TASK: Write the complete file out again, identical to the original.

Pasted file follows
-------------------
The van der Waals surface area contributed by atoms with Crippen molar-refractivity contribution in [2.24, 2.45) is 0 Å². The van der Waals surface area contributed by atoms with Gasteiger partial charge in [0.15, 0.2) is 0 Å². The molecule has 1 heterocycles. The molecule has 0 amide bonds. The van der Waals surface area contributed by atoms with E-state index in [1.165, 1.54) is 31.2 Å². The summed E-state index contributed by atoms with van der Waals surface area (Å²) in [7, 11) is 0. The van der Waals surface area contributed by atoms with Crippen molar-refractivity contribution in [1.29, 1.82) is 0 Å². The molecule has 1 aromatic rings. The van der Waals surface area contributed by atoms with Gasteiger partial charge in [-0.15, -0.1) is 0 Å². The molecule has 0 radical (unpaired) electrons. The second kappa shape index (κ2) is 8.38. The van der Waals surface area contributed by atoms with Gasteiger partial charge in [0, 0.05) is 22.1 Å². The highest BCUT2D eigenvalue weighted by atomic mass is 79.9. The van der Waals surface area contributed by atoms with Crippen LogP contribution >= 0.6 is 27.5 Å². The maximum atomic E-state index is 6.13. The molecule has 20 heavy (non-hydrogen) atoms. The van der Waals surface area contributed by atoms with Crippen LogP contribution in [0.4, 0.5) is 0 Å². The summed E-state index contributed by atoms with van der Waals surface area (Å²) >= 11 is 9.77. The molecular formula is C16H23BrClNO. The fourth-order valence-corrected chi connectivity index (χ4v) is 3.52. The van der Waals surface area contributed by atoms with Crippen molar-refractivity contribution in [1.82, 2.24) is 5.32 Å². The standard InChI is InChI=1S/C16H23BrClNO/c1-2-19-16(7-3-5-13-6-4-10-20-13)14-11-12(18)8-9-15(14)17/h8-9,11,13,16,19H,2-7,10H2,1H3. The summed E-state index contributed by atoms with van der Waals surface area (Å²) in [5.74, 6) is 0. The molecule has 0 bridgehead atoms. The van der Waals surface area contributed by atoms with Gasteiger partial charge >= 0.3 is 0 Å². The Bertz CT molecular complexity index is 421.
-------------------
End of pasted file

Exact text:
The van der Waals surface area contributed by atoms with Crippen molar-refractivity contribution in [2.24, 2.45) is 0 Å². The van der Waals surface area contributed by atoms with Gasteiger partial charge in [0.15, 0.2) is 0 Å². The molecule has 1 heterocycles. The molecule has 0 amide bonds. The van der Waals surface area contributed by atoms with E-state index in [1.165, 1.54) is 31.2 Å². The summed E-state index contributed by atoms with van der Waals surface area (Å²) in [7, 11) is 0. The van der Waals surface area contributed by atoms with Crippen molar-refractivity contribution in [1.29, 1.82) is 0 Å². The molecule has 1 aromatic rings. The van der Waals surface area contributed by atoms with Gasteiger partial charge in [-0.15, -0.1) is 0 Å². The molecule has 0 radical (unpaired) electrons. The second kappa shape index (κ2) is 8.38. The van der Waals surface area contributed by atoms with Gasteiger partial charge in [0, 0.05) is 22.1 Å². The highest BCUT2D eigenvalue weighted by atomic mass is 79.9. The van der Waals surface area contributed by atoms with Crippen LogP contribution >= 0.6 is 27.5 Å². The maximum atomic E-state index is 6.13. The molecule has 20 heavy (non-hydrogen) atoms. The van der Waals surface area contributed by atoms with Crippen LogP contribution in [0.4, 0.5) is 0 Å². The summed E-state index contributed by atoms with van der Waals surface area (Å²) >= 11 is 9.77. The molecular formula is C16H23BrClNO. The fourth-order valence-corrected chi connectivity index (χ4v) is 3.52. The van der Waals surface area contributed by atoms with Crippen molar-refractivity contribution in [1.82, 2.24) is 5.32 Å². The standard InChI is InChI=1S/C16H23BrClNO/c1-2-19-16(7-3-5-13-6-4-10-20-13)14-11-12(18)8-9-15(14)17/h8-9,11,13,16,19H,2-7,10H2,1H3. The summed E-state index contributed by atoms with van der Waals surface area (Å²) in [5.74, 6) is 0. The molecule has 0 bridgehead atoms. The van der Waals surface area contributed by atoms with Gasteiger partial charge >= 0.3 is 0 Å². The Bertz CT molecular complexity index is 421.